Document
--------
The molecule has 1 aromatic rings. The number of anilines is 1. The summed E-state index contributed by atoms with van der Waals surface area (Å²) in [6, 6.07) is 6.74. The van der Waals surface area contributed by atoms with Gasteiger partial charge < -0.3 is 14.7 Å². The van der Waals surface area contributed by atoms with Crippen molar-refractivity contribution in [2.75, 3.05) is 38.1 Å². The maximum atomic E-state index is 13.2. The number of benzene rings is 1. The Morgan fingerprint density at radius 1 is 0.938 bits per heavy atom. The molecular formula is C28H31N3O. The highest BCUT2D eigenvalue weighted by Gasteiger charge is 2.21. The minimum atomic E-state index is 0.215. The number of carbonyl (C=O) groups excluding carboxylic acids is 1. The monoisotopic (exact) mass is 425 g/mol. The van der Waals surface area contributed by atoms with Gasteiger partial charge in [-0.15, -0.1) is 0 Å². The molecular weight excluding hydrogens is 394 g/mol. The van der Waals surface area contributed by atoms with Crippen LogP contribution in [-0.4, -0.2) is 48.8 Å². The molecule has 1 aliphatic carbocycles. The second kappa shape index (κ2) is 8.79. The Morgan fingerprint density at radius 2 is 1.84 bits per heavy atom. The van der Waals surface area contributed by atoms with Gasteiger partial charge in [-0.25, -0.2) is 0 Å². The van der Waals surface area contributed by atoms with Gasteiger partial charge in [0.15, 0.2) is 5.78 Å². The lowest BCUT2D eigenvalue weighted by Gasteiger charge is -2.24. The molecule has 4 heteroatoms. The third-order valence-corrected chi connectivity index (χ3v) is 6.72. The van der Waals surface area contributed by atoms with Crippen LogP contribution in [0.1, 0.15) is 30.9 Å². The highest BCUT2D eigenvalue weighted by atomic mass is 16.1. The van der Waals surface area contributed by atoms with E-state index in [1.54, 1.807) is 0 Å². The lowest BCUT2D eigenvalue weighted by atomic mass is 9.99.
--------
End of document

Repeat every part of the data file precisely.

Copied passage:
The molecule has 1 aromatic rings. The number of anilines is 1. The summed E-state index contributed by atoms with van der Waals surface area (Å²) in [6, 6.07) is 6.74. The van der Waals surface area contributed by atoms with Gasteiger partial charge < -0.3 is 14.7 Å². The van der Waals surface area contributed by atoms with Crippen molar-refractivity contribution in [2.75, 3.05) is 38.1 Å². The maximum atomic E-state index is 13.2. The number of benzene rings is 1. The Morgan fingerprint density at radius 1 is 0.938 bits per heavy atom. The molecular formula is C28H31N3O. The highest BCUT2D eigenvalue weighted by Gasteiger charge is 2.21. The minimum atomic E-state index is 0.215. The number of carbonyl (C=O) groups excluding carboxylic acids is 1. The monoisotopic (exact) mass is 425 g/mol. The van der Waals surface area contributed by atoms with Gasteiger partial charge in [-0.15, -0.1) is 0 Å². The molecular weight excluding hydrogens is 394 g/mol. The van der Waals surface area contributed by atoms with Crippen LogP contribution in [-0.4, -0.2) is 48.8 Å². The molecule has 1 aliphatic carbocycles. The second kappa shape index (κ2) is 8.79. The Morgan fingerprint density at radius 2 is 1.84 bits per heavy atom. The van der Waals surface area contributed by atoms with Gasteiger partial charge in [-0.25, -0.2) is 0 Å². The van der Waals surface area contributed by atoms with Gasteiger partial charge in [0.15, 0.2) is 5.78 Å². The lowest BCUT2D eigenvalue weighted by Gasteiger charge is -2.24. The molecule has 4 heteroatoms. The third-order valence-corrected chi connectivity index (χ3v) is 6.72. The van der Waals surface area contributed by atoms with Crippen LogP contribution in [0.1, 0.15) is 30.9 Å². The highest BCUT2D eigenvalue weighted by atomic mass is 16.1. The van der Waals surface area contributed by atoms with E-state index in [1.54, 1.807) is 0 Å². The lowest BCUT2D eigenvalue weighted by atomic mass is 9.99.